Challenging believers in Jesus to think and act based on Bible truth.

Think and Act 2.19.14 – Is Marriage Better Than The Last 48 Hours?

I went to a marriage seminar at our church Sunday night. We watched a DVD featuring Gary Thomas talking about his book Sacred Marriage. One of the topics focused on the idea that some spouses really only care about the last 48 hours.

In the average marriage, the last 48 hours may not be pretty. Here are some of my downfalls – just from today.

  • I woke up frustrated because I didn’t get out of bed as early as I would have liked.
  • I was short with the kids at various points.
  • I became really frustrated when we lost a remote (because it’s really worth it to get really frustrated over a lost remote).

So, what if I had to re-start my 48 hour clock every time I made a mistake, got unnecessarily frustrated, or copped a bad attitude?

If you’re anything like me, you’d never emerge from that last 48 hours! And that’s precisely the point.

Marriage can’t be based on the last 48 hours, hoping for some magical stretch where things come together and go right. That’s like hoping the Browns make the playoffs next year – a possibility, but unlikely in most scenarios.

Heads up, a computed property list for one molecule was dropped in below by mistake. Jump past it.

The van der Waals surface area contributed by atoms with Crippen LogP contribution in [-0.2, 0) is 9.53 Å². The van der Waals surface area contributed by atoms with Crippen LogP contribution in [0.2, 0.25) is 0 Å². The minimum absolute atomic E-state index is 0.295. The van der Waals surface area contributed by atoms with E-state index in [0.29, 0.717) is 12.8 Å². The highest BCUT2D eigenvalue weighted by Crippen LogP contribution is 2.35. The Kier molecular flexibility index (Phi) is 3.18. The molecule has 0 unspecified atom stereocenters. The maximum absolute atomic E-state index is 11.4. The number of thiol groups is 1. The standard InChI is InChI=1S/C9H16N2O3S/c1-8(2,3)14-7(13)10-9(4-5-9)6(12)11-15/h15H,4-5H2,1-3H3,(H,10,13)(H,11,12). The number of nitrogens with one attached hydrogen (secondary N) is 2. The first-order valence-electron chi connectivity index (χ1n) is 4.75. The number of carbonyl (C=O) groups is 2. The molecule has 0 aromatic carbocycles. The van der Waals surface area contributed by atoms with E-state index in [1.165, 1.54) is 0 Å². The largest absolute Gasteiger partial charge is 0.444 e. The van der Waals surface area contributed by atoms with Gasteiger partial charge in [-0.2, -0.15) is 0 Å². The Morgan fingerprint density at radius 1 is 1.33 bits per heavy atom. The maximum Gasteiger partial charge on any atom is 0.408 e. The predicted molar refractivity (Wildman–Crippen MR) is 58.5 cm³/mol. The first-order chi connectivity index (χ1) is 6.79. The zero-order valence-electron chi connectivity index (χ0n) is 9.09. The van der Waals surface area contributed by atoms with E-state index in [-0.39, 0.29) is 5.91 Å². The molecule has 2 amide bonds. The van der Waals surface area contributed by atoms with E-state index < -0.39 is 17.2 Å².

And the fruit of the Spirit is . . . “perseverance” or “long-suffering” depending on your translation of Galatians 5.  To withhold conversation, sex, money, affirmation, or otherwise play silly performance-based games in marriage is to deny the power of God to bring fruit in your life over the long term. Long-term marriages require forgiveness, communication, and seeking godly satisfaction with the realization God will satisfy us in ways our spouse never could or should.

Here’s hoping and praying you’ll consider how you can build a marriage with a perspective much larger than 48 hours!

Think. How much of your marriage is performance based?

Act. Be sure to stay as consistent as you can, even when your spouse’s “performance” isn’t great. Forgive, evaluate, encourage, sympathize, seek better solutions, strive for growth. And do so with the long run in view, just like God works with us with the long run in view.

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